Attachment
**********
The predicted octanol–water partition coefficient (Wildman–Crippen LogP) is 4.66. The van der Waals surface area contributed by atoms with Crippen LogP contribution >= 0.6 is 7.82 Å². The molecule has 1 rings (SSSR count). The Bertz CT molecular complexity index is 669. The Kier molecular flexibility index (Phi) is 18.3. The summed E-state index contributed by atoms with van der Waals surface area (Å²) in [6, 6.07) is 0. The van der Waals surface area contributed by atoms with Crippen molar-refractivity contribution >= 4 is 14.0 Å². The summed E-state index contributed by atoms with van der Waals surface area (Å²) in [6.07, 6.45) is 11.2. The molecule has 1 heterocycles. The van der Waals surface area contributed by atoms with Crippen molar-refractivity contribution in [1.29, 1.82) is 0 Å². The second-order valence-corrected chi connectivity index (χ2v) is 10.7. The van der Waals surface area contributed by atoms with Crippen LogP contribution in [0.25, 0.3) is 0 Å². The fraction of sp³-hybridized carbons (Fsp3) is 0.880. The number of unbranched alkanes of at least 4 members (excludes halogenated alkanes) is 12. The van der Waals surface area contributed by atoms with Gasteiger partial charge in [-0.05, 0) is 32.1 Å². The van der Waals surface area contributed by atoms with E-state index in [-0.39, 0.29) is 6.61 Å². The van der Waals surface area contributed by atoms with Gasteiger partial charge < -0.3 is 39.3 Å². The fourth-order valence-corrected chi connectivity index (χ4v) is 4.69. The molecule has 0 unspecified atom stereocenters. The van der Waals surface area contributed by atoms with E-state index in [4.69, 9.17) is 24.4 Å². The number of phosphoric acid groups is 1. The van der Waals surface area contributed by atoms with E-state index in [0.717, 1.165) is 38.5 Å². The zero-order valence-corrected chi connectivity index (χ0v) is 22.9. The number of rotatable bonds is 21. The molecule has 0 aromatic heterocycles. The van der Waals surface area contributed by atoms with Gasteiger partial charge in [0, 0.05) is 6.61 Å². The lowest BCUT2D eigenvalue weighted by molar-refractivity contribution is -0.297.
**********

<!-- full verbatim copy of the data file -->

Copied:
The predicted octanol–water partition coefficient (Wildman–Crippen LogP) is 4.66. The van der Waals surface area contributed by atoms with Crippen LogP contribution >= 0.6 is 7.82 Å². The molecule has 1 rings (SSSR count). The Bertz CT molecular complexity index is 669. The Kier molecular flexibility index (Phi) is 18.3. The summed E-state index contributed by atoms with van der Waals surface area (Å²) in [6, 6.07) is 0. The van der Waals surface area contributed by atoms with Crippen molar-refractivity contribution >= 4 is 14.0 Å². The summed E-state index contributed by atoms with van der Waals surface area (Å²) in [6.07, 6.45) is 11.2. The molecule has 1 heterocycles. The van der Waals surface area contributed by atoms with Crippen molar-refractivity contribution in [1.29, 1.82) is 0 Å². The second-order valence-corrected chi connectivity index (χ2v) is 10.7. The van der Waals surface area contributed by atoms with Crippen LogP contribution in [0.25, 0.3) is 0 Å². The fraction of sp³-hybridized carbons (Fsp3) is 0.880. The number of unbranched alkanes of at least 4 members (excludes halogenated alkanes) is 12. The van der Waals surface area contributed by atoms with Gasteiger partial charge in [-0.05, 0) is 32.1 Å². The van der Waals surface area contributed by atoms with E-state index in [-0.39, 0.29) is 6.61 Å². The van der Waals surface area contributed by atoms with Gasteiger partial charge < -0.3 is 39.3 Å². The fourth-order valence-corrected chi connectivity index (χ4v) is 4.69. The molecule has 0 unspecified atom stereocenters. The van der Waals surface area contributed by atoms with E-state index in [4.69, 9.17) is 24.4 Å². The number of phosphoric acid groups is 1. The van der Waals surface area contributed by atoms with E-state index in [0.717, 1.165) is 38.5 Å². The zero-order valence-corrected chi connectivity index (χ0v) is 22.9. The number of rotatable bonds is 21. The molecule has 0 aromatic heterocycles. The van der Waals surface area contributed by atoms with Gasteiger partial charge in [0, 0.05) is 6.61 Å². The lowest BCUT2D eigenvalue weighted by molar-refractivity contribution is -0.297.